Abu Sakkar, the commander who apparently mutilated the dead soldier, has been an active participant in the sectarian violence and its regional spillover. In retaliation for the entry of Hezbollah fighters into the battle of Qusayr, he led the shelling of Shiite villages in the Bekaa Valley of Lebanon. The shelling killed a 30-year-old man and a 13-year-old boy, and wounded three others. Abu Sakkar defended his actions to a journalist:
Yesterday [April 14], Hezbollah bombarded Qusayr, Nahriyeh, Burhaniyeh, and Saqarji from its positions in Qasr and Hosh Sayid Ali. They bombed civilians and killed many women and children…If we have to, we will target civilians just like they do. Our civilians are not less valuable than theirs. Hezbollah is killing arbitrarily in Syria…Yesterday, we responded. We hit back at Hezbollah’s positions.
Abu Sakkar is just one man, and there are many other armed fighters in Syria who reject such sectarian actions and would be horrified by the mutilation and desecration of a corpse — let alone an act of cannibalism. But he is a commander in a decisive battle in Syria — hardly a marginal figure.
Syria’s sectarian turn presents a danger not just for Syria itself, but for the stability of the entire region, which has grown increasingly entangled in the Syrian morass. Lebanon has seen Shiite villages shelled from Syria, Hezbollah’s involvement in Syria has caused some radical Sunni clerics in Lebanon to respond with their own call to jihad in Syria, and deadly violence sporadically breaks out between the pro-Assad Alawite neighbourhood of Jabal Mohsin and its hardline Sunni neighbors in the northern Lebanese city of Tripoli.
In Iraq, tensions between the Shiite-controlled government of Prime Minister Nouri al-Maliki and the country’s Sunni communities are at an all-time high after the April 23 crackdown on a Sunni protest camp in the northern city of Hawija that killed at least 40 civilians. The recent double car bombing in the Turkish border town of Reyhanli that killed at least 46 — for which the Turkish government blamed pro-Assad militants — has brought Turkey to the brink of conflict with Syria and provoked attacks by Turkish residents against Syrian refugees in the town.
What can be done in the face of the Abu Sakkar’s brutal savagery? Nothing can fully counter the ever-increasing vortex of killing and brutality as long as the conflict continues. But there are some steps that can and should be taken to push back against the growing tide of sectarian violence, and to make clear to people who are still listening that those responsible for such reprehensible acts will be held accountable.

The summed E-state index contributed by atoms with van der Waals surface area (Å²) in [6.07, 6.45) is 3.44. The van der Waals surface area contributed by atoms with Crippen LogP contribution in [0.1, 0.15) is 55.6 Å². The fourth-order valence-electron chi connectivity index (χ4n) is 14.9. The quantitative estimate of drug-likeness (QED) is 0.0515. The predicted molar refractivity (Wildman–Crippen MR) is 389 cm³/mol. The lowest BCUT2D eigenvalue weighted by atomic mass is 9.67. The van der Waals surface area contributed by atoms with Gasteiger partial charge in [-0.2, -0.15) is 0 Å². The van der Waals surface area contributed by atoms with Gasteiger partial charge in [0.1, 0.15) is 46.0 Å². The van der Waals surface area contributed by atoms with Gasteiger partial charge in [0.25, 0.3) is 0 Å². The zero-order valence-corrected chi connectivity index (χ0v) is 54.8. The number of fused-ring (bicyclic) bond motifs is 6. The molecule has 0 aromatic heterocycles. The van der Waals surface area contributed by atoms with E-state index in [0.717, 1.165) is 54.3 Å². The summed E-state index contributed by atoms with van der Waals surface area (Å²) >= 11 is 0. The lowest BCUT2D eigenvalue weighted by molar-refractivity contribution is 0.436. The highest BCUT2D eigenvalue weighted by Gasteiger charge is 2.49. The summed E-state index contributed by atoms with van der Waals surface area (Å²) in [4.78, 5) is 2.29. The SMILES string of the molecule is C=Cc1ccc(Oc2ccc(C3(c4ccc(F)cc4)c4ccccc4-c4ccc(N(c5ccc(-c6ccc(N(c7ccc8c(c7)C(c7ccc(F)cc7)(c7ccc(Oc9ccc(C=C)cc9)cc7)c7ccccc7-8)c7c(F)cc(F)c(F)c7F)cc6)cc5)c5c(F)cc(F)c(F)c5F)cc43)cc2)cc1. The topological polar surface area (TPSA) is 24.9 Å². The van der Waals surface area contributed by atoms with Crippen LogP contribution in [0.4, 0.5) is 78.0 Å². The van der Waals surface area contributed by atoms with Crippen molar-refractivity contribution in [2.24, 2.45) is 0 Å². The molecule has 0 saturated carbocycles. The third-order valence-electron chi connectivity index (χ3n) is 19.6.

The U.N. Security Council granted the International Criminal Court (ICC) jurisdiction to investigate ser
ious crimes in Libya following a crackdown on peaceful protesters. Yet due to opposition by some members of the Security Council — including, most prominently, Russia and China — the ICC has been unable to do the same in response to events in Syria, despite two years of conflict and atrocities.
Action by the Security Council would send a powerful message to all sides of the Syrian conflict that abuses such as those committed by Abu Sakkar — as well as those committed in even greater numbers by the Syrian government — will ultimately be prosecuted as war crimes and crimes against humanity. The work of the ICC will be only one piece of the larger accountability effort needed in the wake of this conflict — national trials, documentation, truth telling, reparations, and vetting will also be necessary — but it is a crucial step, given the pervasive climate of impunity currently plaguing Syria.
This gruesome video reinforces the need for the Syrian National Coalition and the Free Syrian Army to take all possible steps to prevent such abuses by anyone under their command and to hold those responsible for war crimes accountable — as well as to urge all anti-Assad forces to do everything they can to keep weapons from reaching Abu Sakkar’s brigade.
Two years of brutal war — in which more than 70,000 have died and an entire population has been brutalized by constant violence — has left deep wounds. It has also created fissures that threaten to tear Syria apart in an even more violent round of sectarian, neighbor-to-neighbor killings. Abu Sakkar’s words suggest that for him the enemy is no longer simply the other side’s armed men in uniform: it is the Alawite and the Shiite communities. He will have counterparts in the pro-government Shabiha and the Syrian armed forces for whom the enemy are simply Sunnis. And as Iraq’s civil war demonstrated, when communities rather than armies are seen as the enemy, the violence can be characterized by singular brutality and deadliness.
David Kenner is the Middle East editor for Foreign Policy. | Passport |